Scientists in Ukraine invent edible plastic bags

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Ukrainian scientists have invented a plastic bag that is rapidly decomposing and can also be eaten.

Dr. Dimitru Bedeok and his colleagues discovered the substance of this cyst, as a byproduct, resulting from the combination of natural proteins and carbohydrates in their laboratory at the National Agricultural University in Sumy in northeastern Ukraine, according to the site “Depo sumi ” News.

They formed cups, drink pipettes and bags using seaweed and starch extracted from red algae.

These products can be used in lieu of their plastic counterparts, which take several hundred years to decompose.

“The main advantage of a cup of this type is that it is completely dissolved within 21 days,” Beduke told a Ukrainian television station.

The eco-friendly plastic bag disintegrates into the ground in just over a week, according to Bedeok.

He also explained that cups can be frozen or used in baking cakes, noting that the unique advantage of this material is that it is fit for human consumption.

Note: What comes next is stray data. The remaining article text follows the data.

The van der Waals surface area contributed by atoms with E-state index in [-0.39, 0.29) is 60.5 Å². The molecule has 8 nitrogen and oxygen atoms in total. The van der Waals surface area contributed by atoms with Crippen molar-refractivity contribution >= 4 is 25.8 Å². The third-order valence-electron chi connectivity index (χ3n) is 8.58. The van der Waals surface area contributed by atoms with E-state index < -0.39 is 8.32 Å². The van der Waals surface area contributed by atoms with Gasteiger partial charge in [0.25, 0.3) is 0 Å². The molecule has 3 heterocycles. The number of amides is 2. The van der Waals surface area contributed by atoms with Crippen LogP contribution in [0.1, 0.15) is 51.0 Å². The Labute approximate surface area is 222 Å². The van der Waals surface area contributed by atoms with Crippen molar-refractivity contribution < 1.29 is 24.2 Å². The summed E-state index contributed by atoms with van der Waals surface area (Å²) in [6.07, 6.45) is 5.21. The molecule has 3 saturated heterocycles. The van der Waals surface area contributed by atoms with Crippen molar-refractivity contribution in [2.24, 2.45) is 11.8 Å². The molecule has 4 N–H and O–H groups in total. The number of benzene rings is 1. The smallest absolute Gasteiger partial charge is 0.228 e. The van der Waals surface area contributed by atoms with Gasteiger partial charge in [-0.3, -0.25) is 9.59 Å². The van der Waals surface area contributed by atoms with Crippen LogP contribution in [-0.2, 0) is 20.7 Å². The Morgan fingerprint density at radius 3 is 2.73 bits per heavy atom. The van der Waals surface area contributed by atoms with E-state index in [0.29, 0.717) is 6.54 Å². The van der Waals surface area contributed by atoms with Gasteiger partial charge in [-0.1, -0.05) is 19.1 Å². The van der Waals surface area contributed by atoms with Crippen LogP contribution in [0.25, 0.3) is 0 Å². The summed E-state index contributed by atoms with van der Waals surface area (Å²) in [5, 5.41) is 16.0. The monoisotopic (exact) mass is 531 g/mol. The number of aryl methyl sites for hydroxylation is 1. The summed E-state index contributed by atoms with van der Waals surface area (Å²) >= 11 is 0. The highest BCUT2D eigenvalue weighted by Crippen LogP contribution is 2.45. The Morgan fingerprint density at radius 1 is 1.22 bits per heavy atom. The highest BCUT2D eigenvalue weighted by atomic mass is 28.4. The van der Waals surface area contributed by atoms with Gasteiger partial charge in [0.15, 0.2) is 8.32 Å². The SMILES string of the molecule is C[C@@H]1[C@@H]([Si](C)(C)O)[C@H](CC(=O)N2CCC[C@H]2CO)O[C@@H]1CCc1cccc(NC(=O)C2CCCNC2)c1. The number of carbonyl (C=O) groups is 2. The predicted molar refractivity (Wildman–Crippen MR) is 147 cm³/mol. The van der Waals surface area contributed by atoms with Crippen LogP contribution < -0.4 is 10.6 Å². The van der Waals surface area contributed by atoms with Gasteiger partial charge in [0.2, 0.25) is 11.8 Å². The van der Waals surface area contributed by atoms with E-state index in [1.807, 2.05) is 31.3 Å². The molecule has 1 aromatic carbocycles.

Similar models of eco-friendly plastic bags have already been manufactured in India and Indonesia, which were transferable to cattle fodder, and a British company is developing edible water bottles. But Ukrainian innovation is the perfect picture of these products, he sees as Beduke.

“The colors used in the manufacture of bags and cups are derived from natural dietary pigments, and some flavored drink pipettes so that you can enjoy a drink of fruit juice and then take a bite of the pipette,” he explains.

It is reported that environmental activists in Ukraine are enthusiastic about the idea of replacing plastics with such biodegradable materials, especially since they have the properties of fertilizers, which means that landfill sites can be turned into planted areas. The activists urge the government to invest in these projects.

The Ukrainian team won the “Sustainability” award in the “World Cup of startups ” competition at the University of Copenhagen this month, and began negotiations with foreign partners to fund further research.


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